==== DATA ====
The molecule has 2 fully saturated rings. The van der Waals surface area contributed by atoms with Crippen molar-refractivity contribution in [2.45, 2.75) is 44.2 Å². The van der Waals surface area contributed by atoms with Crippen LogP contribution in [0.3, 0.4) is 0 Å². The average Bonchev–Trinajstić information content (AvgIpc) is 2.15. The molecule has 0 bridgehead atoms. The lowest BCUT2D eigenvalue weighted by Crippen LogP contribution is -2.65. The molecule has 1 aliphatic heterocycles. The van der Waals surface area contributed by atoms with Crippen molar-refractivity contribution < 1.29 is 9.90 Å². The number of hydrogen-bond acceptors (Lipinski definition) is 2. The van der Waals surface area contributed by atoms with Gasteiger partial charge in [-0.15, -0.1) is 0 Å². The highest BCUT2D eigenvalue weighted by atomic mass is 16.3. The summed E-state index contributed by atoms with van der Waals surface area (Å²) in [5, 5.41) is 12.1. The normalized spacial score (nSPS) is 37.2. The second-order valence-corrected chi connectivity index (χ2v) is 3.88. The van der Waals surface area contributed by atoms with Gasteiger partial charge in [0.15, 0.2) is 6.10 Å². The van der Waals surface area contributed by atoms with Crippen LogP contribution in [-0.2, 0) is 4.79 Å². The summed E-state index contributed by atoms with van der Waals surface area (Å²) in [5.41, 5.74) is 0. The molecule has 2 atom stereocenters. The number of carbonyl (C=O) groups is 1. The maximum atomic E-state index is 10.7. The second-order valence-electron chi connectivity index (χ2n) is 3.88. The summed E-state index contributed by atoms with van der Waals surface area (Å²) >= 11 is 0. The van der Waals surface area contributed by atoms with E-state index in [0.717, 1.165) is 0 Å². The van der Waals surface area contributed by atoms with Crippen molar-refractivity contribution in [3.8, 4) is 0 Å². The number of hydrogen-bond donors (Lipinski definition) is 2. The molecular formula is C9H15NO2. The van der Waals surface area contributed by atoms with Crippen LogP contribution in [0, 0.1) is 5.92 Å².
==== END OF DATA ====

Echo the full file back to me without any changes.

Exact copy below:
The molecule has 2 fully saturated rings. The van der Waals surface area contributed by atoms with Crippen molar-refractivity contribution in [2.45, 2.75) is 44.2 Å². The van der Waals surface area contributed by atoms with Crippen LogP contribution in [0.3, 0.4) is 0 Å². The average Bonchev–Trinajstić information content (AvgIpc) is 2.15. The molecule has 0 bridgehead atoms. The lowest BCUT2D eigenvalue weighted by Crippen LogP contribution is -2.65. The molecule has 1 aliphatic heterocycles. The van der Waals surface area contributed by atoms with Crippen molar-refractivity contribution < 1.29 is 9.90 Å². The number of hydrogen-bond acceptors (Lipinski definition) is 2. The van der Waals surface area contributed by atoms with Gasteiger partial charge in [-0.15, -0.1) is 0 Å². The highest BCUT2D eigenvalue weighted by atomic mass is 16.3. The summed E-state index contributed by atoms with van der Waals surface area (Å²) in [5, 5.41) is 12.1. The normalized spacial score (nSPS) is 37.2. The second-order valence-corrected chi connectivity index (χ2v) is 3.88. The van der Waals surface area contributed by atoms with Gasteiger partial charge in [0.15, 0.2) is 6.10 Å². The van der Waals surface area contributed by atoms with Crippen LogP contribution in [-0.2, 0) is 4.79 Å². The summed E-state index contributed by atoms with van der Waals surface area (Å²) in [5.41, 5.74) is 0. The molecule has 2 atom stereocenters. The number of carbonyl (C=O) groups is 1. The maximum atomic E-state index is 10.7. The second-order valence-electron chi connectivity index (χ2n) is 3.88. The summed E-state index contributed by atoms with van der Waals surface area (Å²) >= 11 is 0. The van der Waals surface area contributed by atoms with E-state index in [0.717, 1.165) is 0 Å². The van der Waals surface area contributed by atoms with Crippen molar-refractivity contribution in [3.8, 4) is 0 Å². The number of hydrogen-bond donors (Lipinski definition) is 2. The molecular formula is C9H15NO2. The van der Waals surface area contributed by atoms with Crippen LogP contribution in [0, 0.1) is 5.92 Å².